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Multifloat-Spar Solution for Deep-water Wind

Innovative Floating Platform for Deploying XXL Turbines
The main focus on releasing the potential of deep-water wind is how to reduce costs to make it competitive with nearshore wind. Nearshore bottom-mounted wind is now generating at nearly half the cost of nuclear.
 
Oceanflow 1a  Oceanflow 1b   Oceanflow 1c
One way to drive down costs is to go for bigger turbines where so-called XXL units with capacities of up to 20MW are being considered. But such large units demand very stable platforms to resist the large capsizing moments. Increased stability with a floating platform means increased size and this has implications for where they can be built, what facilities can be utilised for their build, and how they can be deployed to site. This article reviews the fundamental stability consideration and how it impacts the size of the established floating platform solution of ‘spar’ and ‘semi-submersible’. The author proposes an alternative solution combining the features and advantages of the ‘spar’ and ‘semi-submersible’ – termed a ‘multifloat-spar’ – and puts forward its advantages in helping to drive down the cost of deep-water wind.
 
By Graeme Mackie, Oceanflow Energy, UK
 

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Maximising Financial Returns During Resource Assessment

Figure 1 DulasEnsuring Successful Wind Projects Requires Access to Optimised Resource Data
Investors and developers need high-quality wind resource data for financial modelling, and, with the decline in subsidy supports both in the UK and elsewhere, ensuring accurate measurements is critical. Much of the attention in this regard has focused on whether meteorological (met) masts or remote sensing devices will win out as the technology of choice in the coming years. However, with each possessing strengths and weaknesses, there are a range of other site and project considerations that developers must factor into early-stage site prospecting in order to reduce costs and maximise returns over the lifetime of a project.
 
By Alistair Marsden, Dulas, UK

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The New Democracy of Energy

ARG Figure 1Renewables and Block Chain Technology Unleash New Power Structures
 
We’ve seen it in other industries—the disruption that occurs when new players with breakthrough technologies demolish old barriers. Remember when half the world’s population had never used a phone? For decades, telecommunication leaders were stymied, unable to imagine how to reach every village in the world. Then came wireless. Today a goat herder in Asia can have a mobile phone and instantaneous connection.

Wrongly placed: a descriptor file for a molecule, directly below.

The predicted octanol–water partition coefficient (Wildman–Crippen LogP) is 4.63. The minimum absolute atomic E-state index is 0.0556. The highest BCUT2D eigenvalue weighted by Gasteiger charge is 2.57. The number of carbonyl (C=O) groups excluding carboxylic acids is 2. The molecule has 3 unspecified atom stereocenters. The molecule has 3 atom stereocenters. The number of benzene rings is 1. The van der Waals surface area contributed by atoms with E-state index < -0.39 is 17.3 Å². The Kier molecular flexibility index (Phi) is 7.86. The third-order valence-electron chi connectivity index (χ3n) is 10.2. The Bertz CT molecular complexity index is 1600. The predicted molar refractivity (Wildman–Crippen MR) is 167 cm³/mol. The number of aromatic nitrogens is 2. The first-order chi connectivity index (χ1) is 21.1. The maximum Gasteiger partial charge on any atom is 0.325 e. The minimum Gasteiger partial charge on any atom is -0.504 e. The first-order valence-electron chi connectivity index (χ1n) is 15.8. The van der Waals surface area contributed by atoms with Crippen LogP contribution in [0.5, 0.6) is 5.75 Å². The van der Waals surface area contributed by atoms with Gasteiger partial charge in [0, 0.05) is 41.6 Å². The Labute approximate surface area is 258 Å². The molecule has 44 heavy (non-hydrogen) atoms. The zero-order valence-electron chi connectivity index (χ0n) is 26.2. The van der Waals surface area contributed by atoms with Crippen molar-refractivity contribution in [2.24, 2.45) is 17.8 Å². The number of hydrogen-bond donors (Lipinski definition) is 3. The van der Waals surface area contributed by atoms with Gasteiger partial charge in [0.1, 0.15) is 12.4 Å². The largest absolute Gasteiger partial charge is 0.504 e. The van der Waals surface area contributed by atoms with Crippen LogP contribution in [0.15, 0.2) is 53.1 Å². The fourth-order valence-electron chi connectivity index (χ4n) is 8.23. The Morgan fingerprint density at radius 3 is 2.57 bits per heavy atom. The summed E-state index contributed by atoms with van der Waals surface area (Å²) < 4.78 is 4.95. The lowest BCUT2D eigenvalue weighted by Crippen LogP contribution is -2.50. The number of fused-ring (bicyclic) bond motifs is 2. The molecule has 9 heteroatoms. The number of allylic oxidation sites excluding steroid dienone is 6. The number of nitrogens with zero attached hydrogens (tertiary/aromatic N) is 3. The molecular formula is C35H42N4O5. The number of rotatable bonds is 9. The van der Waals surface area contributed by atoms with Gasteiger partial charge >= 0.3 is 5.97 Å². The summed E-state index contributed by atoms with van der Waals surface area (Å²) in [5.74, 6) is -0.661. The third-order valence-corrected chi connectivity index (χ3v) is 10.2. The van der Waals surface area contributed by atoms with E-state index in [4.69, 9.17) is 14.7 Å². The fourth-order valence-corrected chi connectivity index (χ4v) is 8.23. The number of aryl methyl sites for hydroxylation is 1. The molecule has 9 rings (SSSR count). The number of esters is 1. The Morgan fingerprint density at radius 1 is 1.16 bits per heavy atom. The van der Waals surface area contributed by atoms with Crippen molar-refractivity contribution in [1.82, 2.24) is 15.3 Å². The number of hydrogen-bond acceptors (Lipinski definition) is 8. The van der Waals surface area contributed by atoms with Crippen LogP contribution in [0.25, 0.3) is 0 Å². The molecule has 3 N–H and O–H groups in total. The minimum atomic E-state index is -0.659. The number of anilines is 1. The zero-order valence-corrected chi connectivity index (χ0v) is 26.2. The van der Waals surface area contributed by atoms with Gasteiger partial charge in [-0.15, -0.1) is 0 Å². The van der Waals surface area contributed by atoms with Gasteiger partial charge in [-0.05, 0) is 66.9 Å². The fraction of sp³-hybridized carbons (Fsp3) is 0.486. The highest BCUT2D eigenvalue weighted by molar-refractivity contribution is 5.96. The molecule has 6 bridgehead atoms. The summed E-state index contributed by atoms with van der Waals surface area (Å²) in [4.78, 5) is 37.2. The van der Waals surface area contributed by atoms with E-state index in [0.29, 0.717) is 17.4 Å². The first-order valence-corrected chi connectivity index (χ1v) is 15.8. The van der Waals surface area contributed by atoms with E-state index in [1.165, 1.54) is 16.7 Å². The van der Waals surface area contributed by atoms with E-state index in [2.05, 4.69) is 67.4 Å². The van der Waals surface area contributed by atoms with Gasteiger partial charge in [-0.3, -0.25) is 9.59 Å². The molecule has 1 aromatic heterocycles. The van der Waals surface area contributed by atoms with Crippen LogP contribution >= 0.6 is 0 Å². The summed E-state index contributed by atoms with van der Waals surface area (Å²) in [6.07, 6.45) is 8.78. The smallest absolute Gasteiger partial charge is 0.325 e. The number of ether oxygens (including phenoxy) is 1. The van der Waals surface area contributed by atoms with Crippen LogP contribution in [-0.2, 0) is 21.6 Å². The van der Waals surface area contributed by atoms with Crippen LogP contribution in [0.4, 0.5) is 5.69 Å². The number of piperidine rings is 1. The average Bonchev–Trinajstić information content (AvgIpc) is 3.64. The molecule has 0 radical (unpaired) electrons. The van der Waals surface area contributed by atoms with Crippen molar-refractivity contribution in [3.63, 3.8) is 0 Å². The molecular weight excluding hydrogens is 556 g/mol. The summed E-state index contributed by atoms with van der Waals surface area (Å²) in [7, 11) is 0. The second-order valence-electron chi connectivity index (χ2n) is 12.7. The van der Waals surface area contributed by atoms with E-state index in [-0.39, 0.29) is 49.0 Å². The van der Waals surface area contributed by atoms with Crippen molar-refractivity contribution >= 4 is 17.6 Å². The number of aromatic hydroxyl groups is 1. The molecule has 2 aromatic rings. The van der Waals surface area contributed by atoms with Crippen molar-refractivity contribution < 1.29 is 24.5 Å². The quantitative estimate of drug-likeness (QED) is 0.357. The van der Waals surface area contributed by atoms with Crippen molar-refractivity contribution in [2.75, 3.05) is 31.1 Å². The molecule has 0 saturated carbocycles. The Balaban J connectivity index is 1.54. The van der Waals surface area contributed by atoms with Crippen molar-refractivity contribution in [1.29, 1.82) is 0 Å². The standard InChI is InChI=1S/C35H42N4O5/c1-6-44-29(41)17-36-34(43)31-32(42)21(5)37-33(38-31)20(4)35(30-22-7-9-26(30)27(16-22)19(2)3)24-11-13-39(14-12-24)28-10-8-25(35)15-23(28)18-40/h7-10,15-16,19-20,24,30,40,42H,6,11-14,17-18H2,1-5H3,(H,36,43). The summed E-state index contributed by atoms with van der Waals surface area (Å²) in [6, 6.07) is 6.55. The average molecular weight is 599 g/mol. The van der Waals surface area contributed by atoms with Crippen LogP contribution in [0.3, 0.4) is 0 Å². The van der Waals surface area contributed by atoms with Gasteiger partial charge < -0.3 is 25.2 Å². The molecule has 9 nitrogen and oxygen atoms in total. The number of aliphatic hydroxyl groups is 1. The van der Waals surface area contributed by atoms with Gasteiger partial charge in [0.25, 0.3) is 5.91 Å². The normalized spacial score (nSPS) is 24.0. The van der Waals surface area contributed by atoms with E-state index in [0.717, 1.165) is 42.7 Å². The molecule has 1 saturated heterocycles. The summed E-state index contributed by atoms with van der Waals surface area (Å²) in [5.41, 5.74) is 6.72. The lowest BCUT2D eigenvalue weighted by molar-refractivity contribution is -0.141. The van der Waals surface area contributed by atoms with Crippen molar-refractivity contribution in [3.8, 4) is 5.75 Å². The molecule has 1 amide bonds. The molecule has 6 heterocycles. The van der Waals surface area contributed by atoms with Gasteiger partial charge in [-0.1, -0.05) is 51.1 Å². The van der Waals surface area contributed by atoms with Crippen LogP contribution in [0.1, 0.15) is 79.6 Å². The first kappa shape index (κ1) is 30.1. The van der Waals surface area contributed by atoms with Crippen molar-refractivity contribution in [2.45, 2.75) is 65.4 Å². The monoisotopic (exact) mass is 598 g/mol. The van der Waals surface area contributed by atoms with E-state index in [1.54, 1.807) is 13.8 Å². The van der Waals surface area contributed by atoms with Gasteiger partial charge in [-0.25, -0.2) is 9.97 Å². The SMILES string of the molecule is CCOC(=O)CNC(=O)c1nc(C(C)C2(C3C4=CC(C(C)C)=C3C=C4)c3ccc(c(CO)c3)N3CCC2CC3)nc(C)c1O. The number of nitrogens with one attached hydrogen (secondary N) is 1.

By Michael Lumbley, Michael Lumbley, Alternative Resource Group, USA

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Geodesic Turbine

GT 01Easy Vertical-Axis Wind Turbines
 
Have you ever wanted to build a wind turbine yourself just for the fun of it or perhaps to generate power? Geodesic turbines have a mesmerising operational quality to them, easy enough to build and capable of performing work.
 
By Brandon Everhart, Geodesic Turbine, USA

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Operational Data Analysis with a Cloud-Based Wake Model

Lindahl Figure 1Joining Up Observation and Simulation of Wind Farms
 
When assessing the monthly performance of wind farms post-construction, uncertainty in assumed wake losses contributes a substantial proportion of uncertainty in the production assessment. The operational data analysis software of Lindahl now integrates the cloud-based wake model, WakeBlaster, providing a simple interface for simulating wake climate over the project operating history of a wind farm.
 
By Staffan Lindahl and Dr Wolfgang Schlez, UK

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Flow Complexity Recognition in Moderately Complex Terrain

A Comparison between Flow Complexity Recognition and Computational Fluid Dynamics
 
Leosphere Fig 1Lidar provides a widely accepted approach to wind speed measurement. With this technology, as with other forms of remote sensing, the usual assumption is that flow is homogeneous across the entire volume of measurement. However, in complex terrain this assumption can no longer be made, especially with respect to wind speeds at different heights (see Figure 1). This article considers two different approaches to wind speed measurement in moderately complex terrain and, by way of illustration, draws upon real-world examples.
 
By Peter Spencer, Chief Marketing Officer, Leosphere, France

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Data Analytics on the Bottom Line

How to Make Sure that Data Analytics Generate Actual Business Value
 
SGRE fig 1Most industries are implementing data analytic systems, tools and platforms, and hire people to program and operate these systems. This also holds true for the wind industry, which has a strong history of collecting and storing data. However, the core data analytics are only a small part of the assembly line that is required for such activity to generate value and a positive return on investment (ROI).
 
By Henrik Pedersen, Siemens Gamesa, Spain

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